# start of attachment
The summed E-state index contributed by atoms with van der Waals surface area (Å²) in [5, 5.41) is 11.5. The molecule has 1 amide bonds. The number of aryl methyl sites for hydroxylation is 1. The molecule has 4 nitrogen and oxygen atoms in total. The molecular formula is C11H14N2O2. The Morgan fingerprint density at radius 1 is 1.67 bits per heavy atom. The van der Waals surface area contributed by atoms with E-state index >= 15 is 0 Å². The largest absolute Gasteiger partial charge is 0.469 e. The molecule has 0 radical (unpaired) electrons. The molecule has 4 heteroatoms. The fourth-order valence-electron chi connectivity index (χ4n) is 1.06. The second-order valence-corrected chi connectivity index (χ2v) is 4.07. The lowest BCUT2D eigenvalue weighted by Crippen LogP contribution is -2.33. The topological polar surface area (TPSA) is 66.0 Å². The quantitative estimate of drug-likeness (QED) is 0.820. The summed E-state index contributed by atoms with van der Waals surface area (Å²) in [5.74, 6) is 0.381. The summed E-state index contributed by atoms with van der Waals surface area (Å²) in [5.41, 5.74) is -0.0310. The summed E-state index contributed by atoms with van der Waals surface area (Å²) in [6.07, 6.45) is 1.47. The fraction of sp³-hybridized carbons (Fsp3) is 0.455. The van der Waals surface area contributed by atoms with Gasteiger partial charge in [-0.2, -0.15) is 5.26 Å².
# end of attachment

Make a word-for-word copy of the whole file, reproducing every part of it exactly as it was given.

The summed E-state index contributed by atoms with van der Waals surface area (Å²) in [5, 5.41) is 11.5. The molecule has 1 amide bonds. The number of aryl methyl sites for hydroxylation is 1. The molecule has 4 nitrogen and oxygen atoms in total. The molecular formula is C11H14N2O2. The Morgan fingerprint density at radius 1 is 1.67 bits per heavy atom. The van der Waals surface area contributed by atoms with E-state index >= 15 is 0 Å². The largest absolute Gasteiger partial charge is 0.469 e. The molecule has 0 radical (unpaired) electrons. The molecule has 4 heteroatoms. The fourth-order valence-electron chi connectivity index (χ4n) is 1.06. The second-order valence-corrected chi connectivity index (χ2v) is 4.07. The lowest BCUT2D eigenvalue weighted by Crippen LogP contribution is -2.33. The topological polar surface area (TPSA) is 66.0 Å². The quantitative estimate of drug-likeness (QED) is 0.820. The summed E-state index contributed by atoms with van der Waals surface area (Å²) in [5.74, 6) is 0.381. The summed E-state index contributed by atoms with van der Waals surface area (Å²) in [5.41, 5.74) is -0.0310. The summed E-state index contributed by atoms with van der Waals surface area (Å²) in [6.07, 6.45) is 1.47. The fraction of sp³-hybridized carbons (Fsp3) is 0.455. The van der Waals surface area contributed by atoms with Gasteiger partial charge in [-0.2, -0.15) is 5.26 Å².